'The WaveMaster series is all about the safe and efficient transfer of personnel,' Mr Bolton said. ‘Having everyone on the vessel and being able to deliver them to whichever asset they need to work on removes the need for helicopters and smaller vessels, and enables 24-hour, triple-shift working.’

Built to operate at sea for up to 30 days at a time, the SOV has specially-designed accommodation for between 20 and 25 crew and up to 66 client technicians, and is fully equipped with a gym, sauna, cinema, and high-speed connectivity. The ship’s 90m hull, 20m beam and 4.6m draught aid its seakeeping qualities, reduce roll and slamming, and add to onboard comfort. From the outset of the ship’s development, the need to prevent seasickness among the turbine engineers – who work on a fixed structure for a
significant part of the day – was critical.

WaveMaster 1 came into service just 12 days after being handed over in the port of Rotterdam in September 2017. The first charter was for James Fisher Marine Services, undertaking winter commissioning work in the 353MW Innogy Galloper windfarm off the east coast of the UK.

This was followed by work with Total E&P Netherlands, servicing its gas platforms in the southern North Sea, winter maintenance operations in the Burbo Bank windfarm in Liverpool Bay, and cable installation work with VBMS.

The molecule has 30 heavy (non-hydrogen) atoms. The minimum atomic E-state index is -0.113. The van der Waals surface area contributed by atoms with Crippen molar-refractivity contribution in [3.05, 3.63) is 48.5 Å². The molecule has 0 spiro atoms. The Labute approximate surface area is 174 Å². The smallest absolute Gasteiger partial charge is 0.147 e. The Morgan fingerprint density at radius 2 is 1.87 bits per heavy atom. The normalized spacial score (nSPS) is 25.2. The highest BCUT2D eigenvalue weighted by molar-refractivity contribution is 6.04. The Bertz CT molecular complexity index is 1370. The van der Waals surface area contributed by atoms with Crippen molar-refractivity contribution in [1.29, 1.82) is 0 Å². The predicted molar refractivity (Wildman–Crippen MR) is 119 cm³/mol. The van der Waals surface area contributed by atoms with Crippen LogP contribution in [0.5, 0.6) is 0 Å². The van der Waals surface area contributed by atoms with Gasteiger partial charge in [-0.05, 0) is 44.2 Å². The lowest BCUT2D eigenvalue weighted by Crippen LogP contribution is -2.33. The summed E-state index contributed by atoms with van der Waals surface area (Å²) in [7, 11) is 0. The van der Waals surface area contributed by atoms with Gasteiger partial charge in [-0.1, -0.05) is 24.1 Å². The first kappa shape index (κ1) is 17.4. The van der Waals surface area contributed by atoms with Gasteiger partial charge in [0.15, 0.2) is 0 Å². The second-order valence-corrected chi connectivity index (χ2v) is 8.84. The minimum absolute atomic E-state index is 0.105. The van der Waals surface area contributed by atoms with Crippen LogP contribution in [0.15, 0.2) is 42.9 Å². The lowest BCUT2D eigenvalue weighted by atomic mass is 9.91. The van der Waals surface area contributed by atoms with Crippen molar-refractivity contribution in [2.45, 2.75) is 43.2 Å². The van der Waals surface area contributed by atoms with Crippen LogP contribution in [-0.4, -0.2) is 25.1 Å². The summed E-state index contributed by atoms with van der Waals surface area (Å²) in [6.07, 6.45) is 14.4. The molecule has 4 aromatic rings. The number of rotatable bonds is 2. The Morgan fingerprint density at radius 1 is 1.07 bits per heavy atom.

'The ship has barely had any downtime, and has worked in every sector: for a windfarm owner, a wind turbine manufacturer, a windfarm construction company and in the hydrocarbons sector,’ Mr Bolton said. ‘It really demonstrates the versatility of the vessel – we can turn our hand to anything.'

We could have taken a traditional platform support vessel and put a gangway onto the back of it. But instead, we have a new hull design that’s more stable, flexible and efficient

Although primarily designed for windfarm work, the SOV can support a wide range of operations in other offshore industries, with a helideck and daughter craft, and it can be readily modified to include facilities for dive support and ROV operations.

WaveMaster 1 has a diesel-electric propulsion system, with two main 690V diesel engines and two 2,150kW electric motors driving two azimuth thrusters with fixed pitch propellers, and one 860kW retractable and two 860kW fixed bow thrusters. The ship is equipped with a DP transit mode, allowing transfer from one turbine to another in DP tracking mode, rather than going in and out of dynamic positioning mode each time.

Bibby has worked closely with clients to develop and refine the SOV concept and its operations. 'We are trying to change the conversation and to be honest about what we can and can’t do, using a lot of technology to show clients what they can expect,' Mr Bolton said. Key to this was working closely with Damen to develop a 'digital twin' of the SOV design, enabling simulations of the DP system and gangway connection in all kinds of conditions.

Not only does the SOV remove the need for daily crew transfer vessel services – and their greater vulnerability to adverse weather – it is designed to provide safe turbine access in about 80% of all conditions expected in the central North Sea. Cutting out the long daily transits also reduces fatigue and increases efficiency, Mr Bolton said.